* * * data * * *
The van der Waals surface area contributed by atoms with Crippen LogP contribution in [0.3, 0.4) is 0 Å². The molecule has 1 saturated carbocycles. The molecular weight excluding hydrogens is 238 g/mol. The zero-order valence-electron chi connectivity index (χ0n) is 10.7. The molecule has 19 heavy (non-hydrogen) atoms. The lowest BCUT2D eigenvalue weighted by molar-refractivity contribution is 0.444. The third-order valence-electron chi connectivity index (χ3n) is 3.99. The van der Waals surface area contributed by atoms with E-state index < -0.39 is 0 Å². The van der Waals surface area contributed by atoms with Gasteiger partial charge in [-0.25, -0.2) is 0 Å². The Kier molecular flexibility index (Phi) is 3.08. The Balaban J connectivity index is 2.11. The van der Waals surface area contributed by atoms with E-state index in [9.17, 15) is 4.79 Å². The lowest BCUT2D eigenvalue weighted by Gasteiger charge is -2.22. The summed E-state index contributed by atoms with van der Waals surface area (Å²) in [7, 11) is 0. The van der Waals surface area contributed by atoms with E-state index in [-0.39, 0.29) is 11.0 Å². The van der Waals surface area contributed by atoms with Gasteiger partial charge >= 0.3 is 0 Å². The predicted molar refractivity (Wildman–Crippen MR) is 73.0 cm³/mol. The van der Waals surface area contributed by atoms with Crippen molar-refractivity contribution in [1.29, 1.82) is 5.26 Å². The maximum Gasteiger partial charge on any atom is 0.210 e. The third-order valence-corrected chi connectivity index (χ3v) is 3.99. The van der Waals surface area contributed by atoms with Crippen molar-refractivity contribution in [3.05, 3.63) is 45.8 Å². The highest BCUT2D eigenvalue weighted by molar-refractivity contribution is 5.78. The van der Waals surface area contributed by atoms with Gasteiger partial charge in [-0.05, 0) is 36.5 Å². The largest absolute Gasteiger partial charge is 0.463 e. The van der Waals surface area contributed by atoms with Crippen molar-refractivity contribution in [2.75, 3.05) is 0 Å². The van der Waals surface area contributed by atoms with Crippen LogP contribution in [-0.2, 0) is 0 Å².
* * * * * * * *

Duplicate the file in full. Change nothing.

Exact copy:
The van der Waals surface area contributed by atoms with Crippen LogP contribution in [0.3, 0.4) is 0 Å². The molecule has 1 saturated carbocycles. The molecular weight excluding hydrogens is 238 g/mol. The zero-order valence-electron chi connectivity index (χ0n) is 10.7. The molecule has 19 heavy (non-hydrogen) atoms. The lowest BCUT2D eigenvalue weighted by molar-refractivity contribution is 0.444. The third-order valence-electron chi connectivity index (χ3n) is 3.99. The van der Waals surface area contributed by atoms with E-state index < -0.39 is 0 Å². The van der Waals surface area contributed by atoms with Gasteiger partial charge in [-0.25, -0.2) is 0 Å². The Kier molecular flexibility index (Phi) is 3.08. The Balaban J connectivity index is 2.11. The van der Waals surface area contributed by atoms with E-state index in [9.17, 15) is 4.79 Å². The lowest BCUT2D eigenvalue weighted by Gasteiger charge is -2.22. The summed E-state index contributed by atoms with van der Waals surface area (Å²) in [7, 11) is 0. The van der Waals surface area contributed by atoms with E-state index in [-0.39, 0.29) is 11.0 Å². The van der Waals surface area contributed by atoms with Gasteiger partial charge >= 0.3 is 0 Å². The predicted molar refractivity (Wildman–Crippen MR) is 73.0 cm³/mol. The van der Waals surface area contributed by atoms with Crippen molar-refractivity contribution in [1.29, 1.82) is 5.26 Å². The maximum Gasteiger partial charge on any atom is 0.210 e. The third-order valence-corrected chi connectivity index (χ3v) is 3.99. The van der Waals surface area contributed by atoms with Crippen molar-refractivity contribution in [3.05, 3.63) is 45.8 Å². The highest BCUT2D eigenvalue weighted by molar-refractivity contribution is 5.78. The van der Waals surface area contributed by atoms with Gasteiger partial charge in [-0.05, 0) is 36.5 Å². The largest absolute Gasteiger partial charge is 0.463 e. The van der Waals surface area contributed by atoms with Crippen molar-refractivity contribution in [2.75, 3.05) is 0 Å². The van der Waals surface area contributed by atoms with Crippen LogP contribution in [-0.2, 0) is 0 Å².